2010 Annual Survey of violations of trade union rights - Egypt
|Publisher||International Trade Union Confederation|
|Publication Date||9 June 2010|
|Cite as||International Trade Union Confederation, 2010 Annual Survey of violations of trade union rights - Egypt, 9 June 2010, available at: http://www.refworld.org/docid/4c4fec7f27.html [accessed 26 September 2017]|
|Disclaimer||This is not a UNHCR publication. UNHCR is not responsible for, nor does it necessarily endorse, its content. Any views expressed are solely those of the author or publisher and do not necessarily reflect those of UNHCR, the United Nations or its Member States.|
ILO Core Conventions Ratified: 29 – 87 – 98 – 100 – 105 – 111 – 138 – 182
There is only one legally recognised national trade union centre, under which all unions must operate which makes union organising and due union representation exceedingly difficult. A newly created independent union suffered interference and attempts to dissolve it, while discontent grew with the official union. Strikers faced threats and intimidation and one workers' leader was sacked for his part in strike action.
Trade union rights in law
The right to form and join trade unions is heavily curtailed in law as there is only one legally recognised national trade union centre, the Egyptian Trade Union Federation (ETUF), under which all unions must operate. The ETUF has close ties with the ruling party, and controls the nomination and election procedures for trade union office. Not only can workers organising outside the ETUF be sacked, the 2003 Labour Act makes it legal for an employer to dismiss a worker without giving any reason.
There is very little scope for collective bargaining in the private sector, and a collective agreement is only valid if it conforms to the law on public order or general ethics, which is a vague notion that is open to abuse. Legal strikes are virtually impossible. The law only permits a limited form of strike action in "non-strategic" installations, the list of which is determined by the Prime Minister and exceeds the ILO definition of essential services. All strikes must also be approved by two-thirds of the ETUF board, and the union must indicate the planned duration of the strike beforehand.
Trade union rights in practice and violations in 2009
Background: A wave of strikes broke out during the year across almost all sectors, from lawyers and judges to refuse collectors, demonstrating mounting discontent at the 28-year rule of President Mubarak in the face of poverty, job losses and rising costs, compounded by the global financial crisis. It also highlighted the frustration of many workers at the failure of the official ETUF (Egyptian Trade Union Federation) to tackle their real needs.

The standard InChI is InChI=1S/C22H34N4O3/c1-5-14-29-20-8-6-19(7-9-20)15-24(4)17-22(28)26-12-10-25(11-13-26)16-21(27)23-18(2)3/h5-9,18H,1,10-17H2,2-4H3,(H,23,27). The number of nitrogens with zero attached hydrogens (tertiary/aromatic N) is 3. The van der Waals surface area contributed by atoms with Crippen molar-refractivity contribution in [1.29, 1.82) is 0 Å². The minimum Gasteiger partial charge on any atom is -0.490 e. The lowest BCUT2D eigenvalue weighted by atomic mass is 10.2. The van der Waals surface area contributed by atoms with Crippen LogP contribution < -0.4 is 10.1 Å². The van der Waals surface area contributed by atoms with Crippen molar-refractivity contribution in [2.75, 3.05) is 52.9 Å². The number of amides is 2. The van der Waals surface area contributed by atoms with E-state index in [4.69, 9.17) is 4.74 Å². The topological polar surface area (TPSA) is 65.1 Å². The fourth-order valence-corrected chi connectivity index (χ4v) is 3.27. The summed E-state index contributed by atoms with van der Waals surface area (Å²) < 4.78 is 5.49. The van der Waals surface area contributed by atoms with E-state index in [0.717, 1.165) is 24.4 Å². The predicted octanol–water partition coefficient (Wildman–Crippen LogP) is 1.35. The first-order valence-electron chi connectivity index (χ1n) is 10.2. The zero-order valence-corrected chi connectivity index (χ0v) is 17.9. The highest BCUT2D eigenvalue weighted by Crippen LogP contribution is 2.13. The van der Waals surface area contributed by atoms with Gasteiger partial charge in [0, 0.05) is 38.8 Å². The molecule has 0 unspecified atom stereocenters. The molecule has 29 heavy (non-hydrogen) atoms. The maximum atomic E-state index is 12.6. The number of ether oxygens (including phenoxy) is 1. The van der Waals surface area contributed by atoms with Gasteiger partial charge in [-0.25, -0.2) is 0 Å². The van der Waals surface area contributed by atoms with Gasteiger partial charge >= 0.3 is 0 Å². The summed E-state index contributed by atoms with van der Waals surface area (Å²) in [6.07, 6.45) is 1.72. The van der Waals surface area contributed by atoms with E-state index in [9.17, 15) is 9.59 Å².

Collective bargaining ineffective or non-existent: The Minister of Manpower and Migration oversees and monitors collective negotiations and agreements. The government sets wages, benefits and job classifications for public sector and government employees. In the private sector, where ETUF representation is very weak, employers avoid collective bargaining, and fail to respect government decisions on the minimum wage, social security and other issues. The absence of a bona fide national trade union centre makes it very difficult for workers to settle disputes through bargaining; hence, there is a tendency for them to resort to protests and strikes.
Special Economic Zones: The private employers in Egypt's Special Economic Zones continue to show very little respect for labour rights. Most workers in the Tenth of Ramadan City zone are forced to sign letters of resignation before beginning employment so that they can be fired at the employers' convenience. Working conditions are very bad, with long hours, low pay and poor safety standards, but it is difficult for labour activists to do anything about it, given the restrictions on collective bargaining and the ban on strikes.
Strikers threatened with dismissal: Twenty-two workers at the Ghazl El-Mahalla spinning factory were threatened with dismissal after organising a sit-in at their factory in January according to labour activist Mohamed El-Attar. The sit-in was in protest at the transfer orders issued to five colleagues, including El-Attar, following an earlier protest in October over mismanagement at the plant. The January sit-in was called off after eight days because the protesters felt the official union did nothing to represent their interests, and that they were negotiating with the union rather than the company. The workers announced their intention to resign from the Egyptian Trade Union Federation (ETUF) and form an independent trade union.